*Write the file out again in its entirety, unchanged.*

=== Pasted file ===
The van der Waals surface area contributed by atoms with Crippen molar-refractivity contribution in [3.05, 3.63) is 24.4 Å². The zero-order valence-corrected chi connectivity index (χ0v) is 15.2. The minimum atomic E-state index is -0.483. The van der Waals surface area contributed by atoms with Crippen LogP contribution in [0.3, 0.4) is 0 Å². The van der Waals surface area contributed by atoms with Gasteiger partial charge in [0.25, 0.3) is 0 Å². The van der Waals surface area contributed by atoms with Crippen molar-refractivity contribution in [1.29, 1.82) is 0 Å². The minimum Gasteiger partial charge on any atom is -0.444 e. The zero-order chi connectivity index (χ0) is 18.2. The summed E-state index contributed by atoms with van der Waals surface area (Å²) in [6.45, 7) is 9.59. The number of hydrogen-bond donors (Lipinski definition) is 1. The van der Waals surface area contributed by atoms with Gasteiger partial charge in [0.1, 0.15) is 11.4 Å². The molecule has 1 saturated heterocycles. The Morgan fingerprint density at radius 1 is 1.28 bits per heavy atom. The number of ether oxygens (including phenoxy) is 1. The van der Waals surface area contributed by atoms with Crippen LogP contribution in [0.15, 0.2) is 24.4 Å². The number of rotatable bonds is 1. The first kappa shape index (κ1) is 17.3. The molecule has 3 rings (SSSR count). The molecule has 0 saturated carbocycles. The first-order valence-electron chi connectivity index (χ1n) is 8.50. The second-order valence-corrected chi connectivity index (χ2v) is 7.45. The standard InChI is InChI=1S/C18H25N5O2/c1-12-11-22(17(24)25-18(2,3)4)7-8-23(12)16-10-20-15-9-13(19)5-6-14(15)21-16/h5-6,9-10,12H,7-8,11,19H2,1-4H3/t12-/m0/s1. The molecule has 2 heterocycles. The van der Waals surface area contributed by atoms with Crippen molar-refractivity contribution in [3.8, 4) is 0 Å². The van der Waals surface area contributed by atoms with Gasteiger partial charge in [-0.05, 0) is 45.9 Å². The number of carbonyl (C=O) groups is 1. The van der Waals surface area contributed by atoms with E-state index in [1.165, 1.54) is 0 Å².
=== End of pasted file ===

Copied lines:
The van der Waals surface area contributed by atoms with Crippen molar-refractivity contribution in [3.05, 3.63) is 24.4 Å². The zero-order valence-corrected chi connectivity index (χ0v) is 15.2. The minimum atomic E-state index is -0.483. The van der Waals surface area contributed by atoms with Crippen LogP contribution in [0.3, 0.4) is 0 Å². The van der Waals surface area contributed by atoms with Gasteiger partial charge in [0.25, 0.3) is 0 Å². The van der Waals surface area contributed by atoms with Crippen molar-refractivity contribution in [1.29, 1.82) is 0 Å². The minimum Gasteiger partial charge on any atom is -0.444 e. The zero-order chi connectivity index (χ0) is 18.2. The summed E-state index contributed by atoms with van der Waals surface area (Å²) in [6.45, 7) is 9.59. The number of hydrogen-bond donors (Lipinski definition) is 1. The van der Waals surface area contributed by atoms with Gasteiger partial charge in [0.1, 0.15) is 11.4 Å². The molecule has 1 saturated heterocycles. The Morgan fingerprint density at radius 1 is 1.28 bits per heavy atom. The number of ether oxygens (including phenoxy) is 1. The van der Waals surface area contributed by atoms with Crippen LogP contribution in [0.15, 0.2) is 24.4 Å². The number of rotatable bonds is 1. The first kappa shape index (κ1) is 17.3. The molecule has 3 rings (SSSR count). The molecule has 0 saturated carbocycles. The first-order valence-electron chi connectivity index (χ1n) is 8.50. The second-order valence-corrected chi connectivity index (χ2v) is 7.45. The standard InChI is InChI=1S/C18H25N5O2/c1-12-11-22(17(24)25-18(2,3)4)7-8-23(12)16-10-20-15-9-13(19)5-6-14(15)21-16/h5-6,9-10,12H,7-8,11,19H2,1-4H3/t12-/m0/s1. The molecule has 2 heterocycles. The van der Waals surface area contributed by atoms with Crippen molar-refractivity contribution in [3.8, 4) is 0 Å². The van der Waals surface area contributed by atoms with Gasteiger partial charge in [-0.05, 0) is 45.9 Å². The number of carbonyl (C=O) groups is 1. The van der Waals surface area contributed by atoms with E-state index in [1.165, 1.54) is 0 Å².